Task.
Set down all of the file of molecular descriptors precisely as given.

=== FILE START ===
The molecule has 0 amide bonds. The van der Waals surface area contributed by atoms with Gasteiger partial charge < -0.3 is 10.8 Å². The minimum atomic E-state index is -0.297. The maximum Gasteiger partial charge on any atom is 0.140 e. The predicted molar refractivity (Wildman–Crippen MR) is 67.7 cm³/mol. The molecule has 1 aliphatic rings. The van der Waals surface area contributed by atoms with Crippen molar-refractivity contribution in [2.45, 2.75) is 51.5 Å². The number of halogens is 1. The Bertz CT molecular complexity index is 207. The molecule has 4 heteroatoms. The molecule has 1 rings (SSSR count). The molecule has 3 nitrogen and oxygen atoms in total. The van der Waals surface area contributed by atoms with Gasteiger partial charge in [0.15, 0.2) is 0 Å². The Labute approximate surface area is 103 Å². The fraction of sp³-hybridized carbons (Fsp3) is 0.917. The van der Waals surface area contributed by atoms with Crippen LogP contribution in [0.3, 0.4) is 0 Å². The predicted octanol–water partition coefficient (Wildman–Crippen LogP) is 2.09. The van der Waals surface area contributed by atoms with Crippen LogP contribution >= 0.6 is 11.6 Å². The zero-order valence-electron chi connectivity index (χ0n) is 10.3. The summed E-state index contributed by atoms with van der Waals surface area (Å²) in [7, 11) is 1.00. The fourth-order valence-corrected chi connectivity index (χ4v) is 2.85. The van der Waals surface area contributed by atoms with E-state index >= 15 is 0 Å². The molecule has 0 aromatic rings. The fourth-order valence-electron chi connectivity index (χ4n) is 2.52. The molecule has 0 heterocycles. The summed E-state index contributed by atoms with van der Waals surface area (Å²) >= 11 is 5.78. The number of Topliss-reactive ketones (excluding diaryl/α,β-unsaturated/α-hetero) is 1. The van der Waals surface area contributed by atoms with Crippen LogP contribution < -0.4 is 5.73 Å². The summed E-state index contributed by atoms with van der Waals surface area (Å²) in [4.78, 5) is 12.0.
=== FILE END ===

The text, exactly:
The molecule has 0 amide bonds. The van der Waals surface area contributed by atoms with Gasteiger partial charge < -0.3 is 10.8 Å². The minimum atomic E-state index is -0.297. The maximum Gasteiger partial charge on any atom is 0.140 e. The predicted molar refractivity (Wildman–Crippen MR) is 67.7 cm³/mol. The molecule has 1 aliphatic rings. The van der Waals surface area contributed by atoms with Crippen molar-refractivity contribution in [2.45, 2.75) is 51.5 Å². The number of halogens is 1. The Bertz CT molecular complexity index is 207. The molecule has 4 heteroatoms. The molecule has 1 rings (SSSR count). The molecule has 3 nitrogen and oxygen atoms in total. The van der Waals surface area contributed by atoms with Gasteiger partial charge in [0.15, 0.2) is 0 Å². The Labute approximate surface area is 103 Å². The fraction of sp³-hybridized carbons (Fsp3) is 0.917. The van der Waals surface area contributed by atoms with Crippen LogP contribution in [0.3, 0.4) is 0 Å². The predicted octanol–water partition coefficient (Wildman–Crippen LogP) is 2.09. The van der Waals surface area contributed by atoms with Crippen LogP contribution >= 0.6 is 11.6 Å². The zero-order valence-electron chi connectivity index (χ0n) is 10.3. The summed E-state index contributed by atoms with van der Waals surface area (Å²) in [7, 11) is 1.00. The fourth-order valence-corrected chi connectivity index (χ4v) is 2.85. The van der Waals surface area contributed by atoms with E-state index >= 15 is 0 Å². The molecule has 0 aromatic rings. The fourth-order valence-electron chi connectivity index (χ4n) is 2.52. The molecule has 0 heterocycles. The summed E-state index contributed by atoms with van der Waals surface area (Å²) >= 11 is 5.78. The number of Topliss-reactive ketones (excluding diaryl/α,β-unsaturated/α-hetero) is 1. The van der Waals surface area contributed by atoms with Crippen LogP contribution < -0.4 is 5.73 Å². The summed E-state index contributed by atoms with van der Waals surface area (Å²) in [4.78, 5) is 12.0.